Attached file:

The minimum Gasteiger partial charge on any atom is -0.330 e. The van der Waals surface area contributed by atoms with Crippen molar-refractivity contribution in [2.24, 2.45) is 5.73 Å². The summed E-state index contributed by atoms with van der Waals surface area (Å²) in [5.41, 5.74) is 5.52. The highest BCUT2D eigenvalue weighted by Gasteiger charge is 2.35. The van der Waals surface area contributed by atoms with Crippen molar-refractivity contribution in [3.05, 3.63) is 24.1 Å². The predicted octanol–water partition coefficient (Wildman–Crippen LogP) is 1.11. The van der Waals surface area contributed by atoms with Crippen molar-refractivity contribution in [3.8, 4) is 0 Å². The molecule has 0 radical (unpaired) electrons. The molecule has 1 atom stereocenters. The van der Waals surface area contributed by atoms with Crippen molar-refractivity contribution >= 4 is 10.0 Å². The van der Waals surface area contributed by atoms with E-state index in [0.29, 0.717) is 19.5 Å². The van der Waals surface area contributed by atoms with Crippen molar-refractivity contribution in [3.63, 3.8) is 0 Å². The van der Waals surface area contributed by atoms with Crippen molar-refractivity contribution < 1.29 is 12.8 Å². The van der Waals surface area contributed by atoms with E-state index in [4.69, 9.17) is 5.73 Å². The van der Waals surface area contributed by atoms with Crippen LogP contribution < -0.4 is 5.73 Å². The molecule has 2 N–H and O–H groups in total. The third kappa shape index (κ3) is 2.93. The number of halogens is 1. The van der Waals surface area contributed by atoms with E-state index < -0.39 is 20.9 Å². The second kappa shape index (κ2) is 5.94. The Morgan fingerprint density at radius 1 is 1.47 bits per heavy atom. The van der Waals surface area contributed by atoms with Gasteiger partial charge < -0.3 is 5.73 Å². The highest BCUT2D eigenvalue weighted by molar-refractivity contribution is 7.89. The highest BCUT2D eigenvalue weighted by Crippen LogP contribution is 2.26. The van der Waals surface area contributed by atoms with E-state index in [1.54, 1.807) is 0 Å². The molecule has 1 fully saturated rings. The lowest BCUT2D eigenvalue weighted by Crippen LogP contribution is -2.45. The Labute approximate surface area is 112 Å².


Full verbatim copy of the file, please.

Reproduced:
The minimum Gasteiger partial charge on any atom is -0.330 e. The van der Waals surface area contributed by atoms with Crippen molar-refractivity contribution in [2.24, 2.45) is 5.73 Å². The summed E-state index contributed by atoms with van der Waals surface area (Å²) in [5.41, 5.74) is 5.52. The highest BCUT2D eigenvalue weighted by Gasteiger charge is 2.35. The van der Waals surface area contributed by atoms with Crippen molar-refractivity contribution in [3.05, 3.63) is 24.1 Å². The predicted octanol–water partition coefficient (Wildman–Crippen LogP) is 1.11. The van der Waals surface area contributed by atoms with Crippen molar-refractivity contribution in [3.8, 4) is 0 Å². The molecule has 0 radical (unpaired) electrons. The molecule has 1 atom stereocenters. The van der Waals surface area contributed by atoms with Crippen molar-refractivity contribution >= 4 is 10.0 Å². The van der Waals surface area contributed by atoms with E-state index in [0.29, 0.717) is 19.5 Å². The van der Waals surface area contributed by atoms with Crippen molar-refractivity contribution in [3.63, 3.8) is 0 Å². The van der Waals surface area contributed by atoms with Crippen molar-refractivity contribution < 1.29 is 12.8 Å². The van der Waals surface area contributed by atoms with E-state index in [4.69, 9.17) is 5.73 Å². The van der Waals surface area contributed by atoms with Crippen LogP contribution < -0.4 is 5.73 Å². The molecule has 2 N–H and O–H groups in total. The third kappa shape index (κ3) is 2.93. The number of halogens is 1. The van der Waals surface area contributed by atoms with E-state index < -0.39 is 20.9 Å². The second kappa shape index (κ2) is 5.94. The Morgan fingerprint density at radius 1 is 1.47 bits per heavy atom. The van der Waals surface area contributed by atoms with Gasteiger partial charge < -0.3 is 5.73 Å². The highest BCUT2D eigenvalue weighted by molar-refractivity contribution is 7.89. The highest BCUT2D eigenvalue weighted by Crippen LogP contribution is 2.26. The van der Waals surface area contributed by atoms with E-state index in [1.54, 1.807) is 0 Å². The molecule has 1 fully saturated rings. The lowest BCUT2D eigenvalue weighted by Crippen LogP contribution is -2.45. The Labute approximate surface area is 112 Å².